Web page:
Britain’s defeat in the American Revolutionary War was not a positive outcome for Indians. Most tribes, including the Cherokee, had allied with the Crown. There was general consensus that independence would result in even more aggressive expansion.

Not surprisingly, America’s fledgling federal government did very little to quell those fears. It was, after all, a government formed to disperse power rather than consolidate it.

You see, the appetite for land outweighed honor. The peoples were seen as savages, not allies. So the promise of betrayal took root before the echo of muskets fell silent. Fate was sealed as smoke drifted above the council fires.

The Lust for Gold Beckons in Georgia

With the discovery of gold in Georgia in 1829, a land rush developed instantly. Much of where the gold was found happened to be on Cherokee land.

The white men of the area began to immediately look for a way to remove the Native Americans from the land and claim it as their own.

chief justice John Marshall
The Supreme Court, under the leadership of chief justice John Marshall ruled that Indian tribes were independent nations and not protected by federal law.

The Indian Removal Act of 1830 was the first step toward accomplishing that. Backed by then President Andrew Jackson, it permitted the US government to negotiate with the Native Americans for their land and offer them substitute land west of the Mississippi.

You see, the flash of gold kindled greed in the hearts of men. The Cherokee became obstacles to be removed, not peoples with homes and history.

The cry went up to be rid of them, send soldiers if needed. Honor and promises faded before the lure of riches.

Things came to a head in 1831 when the state of Georgia moved to impose jurisdiction over the Cherokee people. The Cherokee Nation v. State of Georgia brought the problem to national prominence.

In 1833, the Choctaw Nation was forcibly removed and “escorted” by armed guard to western territories. This set a precedent for things to come.

Two years later, the Seminoles defied any attempts at forced removal of their people and started a war that would last for seven years.

Meanwhile, the Cherokee had been under extreme pressure by the state of Georgia to remove from their lands and relocate. This included both state-sanctioned and unsanctioned harassment of the Cherokee people on a regular basis.

Finally, in 1835, weary of their mistreatment by the state of Georgia and hoping to avoid a war like the Seminole and Choctaw were experiencing, the Cherokee signed a treaty that would have them give up their Georgia lands and relocate 2,200 miles away.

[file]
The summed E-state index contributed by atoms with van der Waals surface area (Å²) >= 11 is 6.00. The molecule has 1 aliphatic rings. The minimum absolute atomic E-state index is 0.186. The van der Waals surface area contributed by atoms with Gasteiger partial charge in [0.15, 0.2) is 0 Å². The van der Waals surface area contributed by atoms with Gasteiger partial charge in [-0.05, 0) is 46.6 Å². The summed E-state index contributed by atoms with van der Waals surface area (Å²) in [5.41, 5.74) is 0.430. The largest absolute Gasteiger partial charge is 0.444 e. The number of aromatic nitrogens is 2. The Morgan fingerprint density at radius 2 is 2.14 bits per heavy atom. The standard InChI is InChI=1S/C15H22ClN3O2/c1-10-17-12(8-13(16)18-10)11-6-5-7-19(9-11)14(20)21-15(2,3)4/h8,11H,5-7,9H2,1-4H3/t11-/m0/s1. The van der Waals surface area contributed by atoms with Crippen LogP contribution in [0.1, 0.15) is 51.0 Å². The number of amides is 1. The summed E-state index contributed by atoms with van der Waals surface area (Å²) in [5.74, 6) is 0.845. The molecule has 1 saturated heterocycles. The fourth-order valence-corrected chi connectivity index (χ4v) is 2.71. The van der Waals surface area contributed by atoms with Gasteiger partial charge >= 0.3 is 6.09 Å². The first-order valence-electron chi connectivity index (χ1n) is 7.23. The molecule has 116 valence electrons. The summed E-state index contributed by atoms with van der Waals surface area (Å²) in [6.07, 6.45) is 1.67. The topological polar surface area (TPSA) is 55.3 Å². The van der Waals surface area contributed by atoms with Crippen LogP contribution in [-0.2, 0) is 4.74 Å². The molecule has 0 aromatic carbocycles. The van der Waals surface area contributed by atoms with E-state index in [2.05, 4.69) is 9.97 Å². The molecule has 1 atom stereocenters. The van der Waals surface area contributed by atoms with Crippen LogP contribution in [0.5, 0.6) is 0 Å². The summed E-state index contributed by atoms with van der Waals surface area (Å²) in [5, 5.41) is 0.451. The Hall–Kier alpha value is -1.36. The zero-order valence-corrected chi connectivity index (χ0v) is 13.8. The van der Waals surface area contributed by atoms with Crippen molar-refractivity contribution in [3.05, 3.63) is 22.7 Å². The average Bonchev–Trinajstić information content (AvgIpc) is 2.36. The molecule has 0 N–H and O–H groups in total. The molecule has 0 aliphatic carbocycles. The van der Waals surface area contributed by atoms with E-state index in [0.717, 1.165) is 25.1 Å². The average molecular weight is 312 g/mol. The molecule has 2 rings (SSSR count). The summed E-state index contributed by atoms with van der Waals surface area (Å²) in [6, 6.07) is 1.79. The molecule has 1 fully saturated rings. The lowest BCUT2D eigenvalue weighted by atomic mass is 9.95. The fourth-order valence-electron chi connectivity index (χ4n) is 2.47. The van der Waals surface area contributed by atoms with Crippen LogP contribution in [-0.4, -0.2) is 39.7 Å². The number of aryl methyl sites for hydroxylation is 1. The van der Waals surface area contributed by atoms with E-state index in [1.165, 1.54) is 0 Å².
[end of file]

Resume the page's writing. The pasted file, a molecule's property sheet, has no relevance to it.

You see, the Cherokee clung to hope of honor kept, even as the dark clouds gathered. But always the glare of gold outpaced the light of truth. Their fate was sealed when the promise of peace crumbled to dust, as all promises must when gold is found.

A Journey of Death – Into the Cruel Woods

On May 1838, 7,000 US soldiers entered the Cherokee lands in Georgia and forced the Native Americans from their homes. The men were led to the stockades, arrested while working in the fields for no other crime than being born a Native American.

The women and children were corralled into wagons with whatever belongings they had on them at the time. Very few had blankets with them for the cold and rainy nights ahead. Many were not given time to put on shoes and had to walk barefoot for the length of the journey. Grieving parents were not even given time to bury their dead properly.

The Indian Removal Act forced relocation from Georgia to Oklahoma
This sign marks the path of the infamous Trail of Tears stretching from Georgia to Oklahoma

These people were torn from their lives like leaves ripped from trees by storm winds. Elders weeping over lost sons marched alongside mothers cradling babes with bleak futures. Even the earth cried out at this wrenching of peoples from lands they had loved.

Under orders from General Winfield Scott, the Cherokee were pushed along the trail at a merciless pace, only stopping when their “escorts” allowed it. Many of the soldiers, 3,000 in fact, were volunteers who sympathized with the natives’ plight.

Some even tried to stop the numerous beatings and mistreatment of the natives along the way. But they were quickly punished by their superiors; even locked in stockades for their show of compassion.

You see, pity flowered in the hearts of some who marched with these exiled peoples. But duty kept their tongues still, as orders barked above the weeping. What honor can be found in such service? Yet still the trail stretched far ahead.

Death was a regular occurrence on the trail, and it wasn’t unusual to lose 20 Cherokee in a single night to pneumonia and mistreatment. Very few of them had ample protection against the elements, so the old and very young tended to die first. Many mothers gave up their blankets for their children, allowing the little ones to make it through the journey when their parents did not.

By November, the procession of soldiers and natives had only reached about halfway to their destination. They were met by terrible sleet and snowstorms that killed off Cherokee by the droves. Those lost were buried in unmarked, shallow graves far from their homes and families.

trail of tears indian removal map

The trail became a graveyard, mile after mile marked by mounds of rock and earth. Elders and babes surrendered breath side by side in the cold mud. Still the boots and wagons pressed on, chasing the horizon. What waited there but more sorrow?

Arrival in the Unpromised Land

After nearly a year of torment on the Trail of Tears, the remaining Cherokee arrived at their new home in Indian Territory in March 1839. But there was no refuge waiting for them in this harsh and untamed land.